One could imagine the following chain of events taking place. After the American tariffs, the EU, with President Juncker looking to prove himself on the international stage, would probably retaliate once the temporary exemption is lifted. China, as the emerging new world power, would soon follow to make the US feel who’s in charge. Not much later, the US would respond with even more tariffs. The EU, haunted by populism and a sense of ‘us’ versus ‘them’, would call for further action. Even worse, it is imaginable that a public outcry would appear to also push the Chinese back due to their rather exceptional trade policies – combining capitalism, communism and a one-party regime. This escalation would eventually lead to countries dumping each other’s bonds and crashing the highly intertwined, global financial system. Purchasing power will drop globally and economies will crash.
This brief illustration of what might happen shows only the tip of the iceberg. Considering that this trade war comes at a time when tension around the South Chinese Sea is high, Russia and the EU have a very troubled relationship, and the US and China are deciding who should be the new leading power on a global level, an intense geopolitical situation has entered the deadly cocktail. One way or another, this trade war could eventually lead to effects outside of economics in the form of civil unrest, energy scarcity, and total isolation. The game of losers would be bigger than ever before because the world is more connected than ever before.
The EU torn apart or a champion in-the-make?
In this game of losers, which a trade war would result in, the EU probably has the most to lose on the one hand and can emerge strongest on the other. It has the most to lose as the EU is the biggest trading block in the world and it highly depends on free trade. For as long as its Member States can remember, trade has been a part of everyday life and economic progress. As the EU is the largest trading partner for many, a trade war would hit the European economy severely. At the same time, the EU has most to lose as its internal monetary union is unfinished. As the North-South division in economic terms exemplifies itself best in a conflict over the preferred direction of monetary policy, a trade war may force monetary policy in the direction that half of the Union can’t keep up with. This would constrain the other half even more since it would then have to take care of a half-failing economy.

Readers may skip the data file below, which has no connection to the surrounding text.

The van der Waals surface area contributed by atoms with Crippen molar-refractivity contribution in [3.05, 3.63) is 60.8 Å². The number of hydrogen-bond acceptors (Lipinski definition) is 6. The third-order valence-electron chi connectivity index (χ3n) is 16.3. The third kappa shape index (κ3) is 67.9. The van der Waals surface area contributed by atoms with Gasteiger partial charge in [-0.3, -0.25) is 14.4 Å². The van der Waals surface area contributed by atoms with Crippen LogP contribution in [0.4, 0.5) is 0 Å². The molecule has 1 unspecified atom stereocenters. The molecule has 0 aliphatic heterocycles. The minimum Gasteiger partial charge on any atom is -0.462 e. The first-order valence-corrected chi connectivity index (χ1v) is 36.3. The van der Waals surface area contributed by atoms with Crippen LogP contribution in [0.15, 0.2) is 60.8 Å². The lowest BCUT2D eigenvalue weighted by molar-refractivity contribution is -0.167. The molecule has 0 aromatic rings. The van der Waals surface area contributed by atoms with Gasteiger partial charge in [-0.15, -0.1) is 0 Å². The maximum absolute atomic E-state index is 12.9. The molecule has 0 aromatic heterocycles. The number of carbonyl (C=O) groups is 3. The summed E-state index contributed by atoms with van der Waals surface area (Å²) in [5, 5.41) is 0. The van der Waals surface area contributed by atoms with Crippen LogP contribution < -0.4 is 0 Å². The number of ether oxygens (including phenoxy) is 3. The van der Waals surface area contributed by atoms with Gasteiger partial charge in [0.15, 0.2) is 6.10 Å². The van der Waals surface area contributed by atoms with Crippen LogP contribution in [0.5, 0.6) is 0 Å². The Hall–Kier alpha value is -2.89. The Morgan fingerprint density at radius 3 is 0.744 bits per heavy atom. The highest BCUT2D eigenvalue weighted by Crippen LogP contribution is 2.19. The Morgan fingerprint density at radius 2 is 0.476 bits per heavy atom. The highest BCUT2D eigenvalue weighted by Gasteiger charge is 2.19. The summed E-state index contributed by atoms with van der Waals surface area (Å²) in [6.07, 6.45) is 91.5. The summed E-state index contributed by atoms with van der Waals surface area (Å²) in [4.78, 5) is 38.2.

The EU can also emerge strongest from a trade war. It can rely on the largest internal market worldwide, and its neighbourhood policy – however thin it may be – is focused on trade deals and economic benefit. Therefore, it will manage to retain a certain level of trade. Moreover, since several EU Member States are also export-champions of high-end products, other countries would be deprived of these goods in case of a trade war. This would lead to a situation in which the EU is missed more by its trading partners, than it is missing them.
Trade wars lead to isolation and isolation leads to economic catastrophe, likely followed by civil unrest. Whether or not a global trade war will actually take place, the world is moving terrifyingly close to it. This would lead to a game of losers in which no one would win. What logic was there again to start a trade war?
Author: Koen Durlinger